PROVO — Lyrics that push sexualization have skyrocketed, particularly in the last 20 years, according to a BYU analysis of Billboard Top 100 hits stretching back a half century. And for those concerned with adolescent sexual health and behavior, that could mean stormy days ahead.

The researchers said they'd expected to find a steady increase in sexualized lyrics when they examined songs from the last year of each decade. Instead, according to Cougar Hall, lead author and associate professor of health sciences at Brigham Young University. Starting in 1999, it "skyrocketed."

"We were not surprised that there was an overall increase from 1959 to 2009," said co-author Joshua H. West, assistant professor of health sciences, "but we suspected that the increase would have been more gradual over the decades and not just from 1999 to 2009.

The study, co-written by Shane Hill, an undergraduate when he suggested the topic, is published this week online in a Springer's journal, Sexuality & Culture.

A statement from Springer's says it should "provide food for thought for educators whose focus is to promote healthy sexual development."

The researchers did not try to establish a connection between content and sexualized behavior, Hall told the Deseret News. Other studies have done that. But using the American Psychological Association's definition of sexualization, they coded each year's most popular songs to determine the trend. The increase they found was "disheartening," Hall said, because so many gains have been made in reducing teen pregnancy and combating sexually transmitted diseases and other issues that could be jeopardized.

The APA definition of sexualization includes seeing someone as having only sexual value and inappropriately imposing sexuality on someone, such as a child. They expanded their definition to include songs where a person is depicted as having a large sexual appetite, too. It wasn't just about sex; if the song lyrics indicated a healthy, equitable sexual exchange it wasn't coded. "We want people to have great relationships," Hall said.

"Considering previous research establishing an association between sexualized lyrics and adolescent sexual behavior, our findings unfortunately offer sexuality educators a stormy forecast."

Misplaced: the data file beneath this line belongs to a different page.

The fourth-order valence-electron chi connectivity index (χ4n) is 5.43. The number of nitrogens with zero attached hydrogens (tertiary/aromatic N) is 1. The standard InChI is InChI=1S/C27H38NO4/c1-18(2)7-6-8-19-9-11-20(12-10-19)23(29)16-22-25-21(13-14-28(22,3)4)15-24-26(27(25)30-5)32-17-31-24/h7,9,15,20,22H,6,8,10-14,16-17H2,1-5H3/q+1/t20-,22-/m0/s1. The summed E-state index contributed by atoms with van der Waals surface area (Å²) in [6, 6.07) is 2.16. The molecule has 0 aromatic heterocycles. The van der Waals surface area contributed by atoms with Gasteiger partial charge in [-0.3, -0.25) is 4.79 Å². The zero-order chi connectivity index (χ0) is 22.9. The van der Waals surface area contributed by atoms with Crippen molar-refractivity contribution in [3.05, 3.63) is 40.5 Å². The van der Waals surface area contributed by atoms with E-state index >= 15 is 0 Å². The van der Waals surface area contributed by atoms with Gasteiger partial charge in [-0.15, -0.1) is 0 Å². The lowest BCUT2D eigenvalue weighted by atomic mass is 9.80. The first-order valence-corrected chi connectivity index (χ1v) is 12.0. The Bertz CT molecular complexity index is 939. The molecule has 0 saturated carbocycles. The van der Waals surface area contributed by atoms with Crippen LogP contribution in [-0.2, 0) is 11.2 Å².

A statement released with the study said that the amount of music listened to by those ages 8 to 18 has increased 45 percent in recent years. "Previous research has indicated a strong link between exposure to sexual media (on screen and in music) and sexual activity. Teens tend to overestimate the sexual activity of their peers and one source of this misperception is the entertainment media."

They did not count all sexual references, Hall said, but rather those that were degrading and sexualized.

And they found "an enormous difference between (lyrics from) Ray Charles or Elvis and what we saw with Lady Gaga and Britney Spears."

The researchers did not, however, attempt to "grade" the lyrics in terms of degree of sexualization. It met the definitions or it didn't.

Because both Hall and West work in health sciences and have seen health disparities based on race and ethnicity, they also looked at the race and ethnicity of the artists and found that artists of color had three times as many sexualized references, Hall said.

He fears the evolution of a new cultural norm. And besides males seeing females as sexual objects, some females sexualize themselves, he says.

That's what led to the study. BYU researchers were analyzing women's profile pictures on MySpace and it was "alarming how many self-objectify," showing sexual body parts, Hall said.

The American Psychological Association, Diane E. Levin, co-authors of "So Sexy So Soon: The New Sexualized Childhood," and other experts all warn that when girls believe their worth is based on their sex appeal, they are more prone to poor body image, the suffer depression, experience eating disorders and abuse substances.

The BYU researchers wrote that "popular music can teach young men to be sexually aggressive and treat women as objects while often teaching young women that their value to society is to provide sexual pleasure for others. It is essential for society that sex education providers are aware of these issues and their impact on adolescent sexual behavior."

"I believe in promoting sexual health and equitable relationships," Hall said. "I'm very concerned that the forecast for that doesn't look good. (Youths) are consuming more music and few have parental constraint when it comes to music. But they learn from music how to treat women and look at one another. Females are seeing themselves as sexual objects. 'This is what I have contributed to the world'."

That, he noted, is unlikely to end well.

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